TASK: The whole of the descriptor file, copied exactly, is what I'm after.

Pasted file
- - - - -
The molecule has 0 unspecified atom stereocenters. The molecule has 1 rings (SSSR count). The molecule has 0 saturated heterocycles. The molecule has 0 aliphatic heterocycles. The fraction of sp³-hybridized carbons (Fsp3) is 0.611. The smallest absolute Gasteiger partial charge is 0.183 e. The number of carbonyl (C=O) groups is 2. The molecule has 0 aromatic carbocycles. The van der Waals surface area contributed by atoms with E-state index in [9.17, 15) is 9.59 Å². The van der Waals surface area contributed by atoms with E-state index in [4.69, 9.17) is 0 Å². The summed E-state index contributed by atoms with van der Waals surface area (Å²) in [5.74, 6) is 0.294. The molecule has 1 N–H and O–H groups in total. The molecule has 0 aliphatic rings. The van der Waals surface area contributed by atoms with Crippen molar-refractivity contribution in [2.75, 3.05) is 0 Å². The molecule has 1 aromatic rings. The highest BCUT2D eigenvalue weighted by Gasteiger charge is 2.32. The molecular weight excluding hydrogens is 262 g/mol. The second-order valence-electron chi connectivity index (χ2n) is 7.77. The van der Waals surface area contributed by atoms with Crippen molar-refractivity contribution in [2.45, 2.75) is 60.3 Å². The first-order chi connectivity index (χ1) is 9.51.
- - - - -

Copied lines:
The molecule has 0 unspecified atom stereocenters. The molecule has 1 rings (SSSR count). The molecule has 0 saturated heterocycles. The molecule has 0 aliphatic heterocycles. The fraction of sp³-hybridized carbons (Fsp3) is 0.611. The smallest absolute Gasteiger partial charge is 0.183 e. The number of carbonyl (C=O) groups is 2. The molecule has 0 aromatic carbocycles. The van der Waals surface area contributed by atoms with E-state index in [9.17, 15) is 9.59 Å². The van der Waals surface area contributed by atoms with E-state index in [4.69, 9.17) is 0 Å². The summed E-state index contributed by atoms with van der Waals surface area (Å²) in [5.74, 6) is 0.294. The molecule has 1 N–H and O–H groups in total. The molecule has 0 aliphatic rings. The van der Waals surface area contributed by atoms with Crippen molar-refractivity contribution in [2.75, 3.05) is 0 Å². The molecule has 1 aromatic rings. The highest BCUT2D eigenvalue weighted by Gasteiger charge is 2.32. The molecular weight excluding hydrogens is 262 g/mol. The second-order valence-electron chi connectivity index (χ2n) is 7.77. The van der Waals surface area contributed by atoms with Crippen molar-refractivity contribution in [2.45, 2.75) is 60.3 Å². The first-order chi connectivity index (χ1) is 9.51.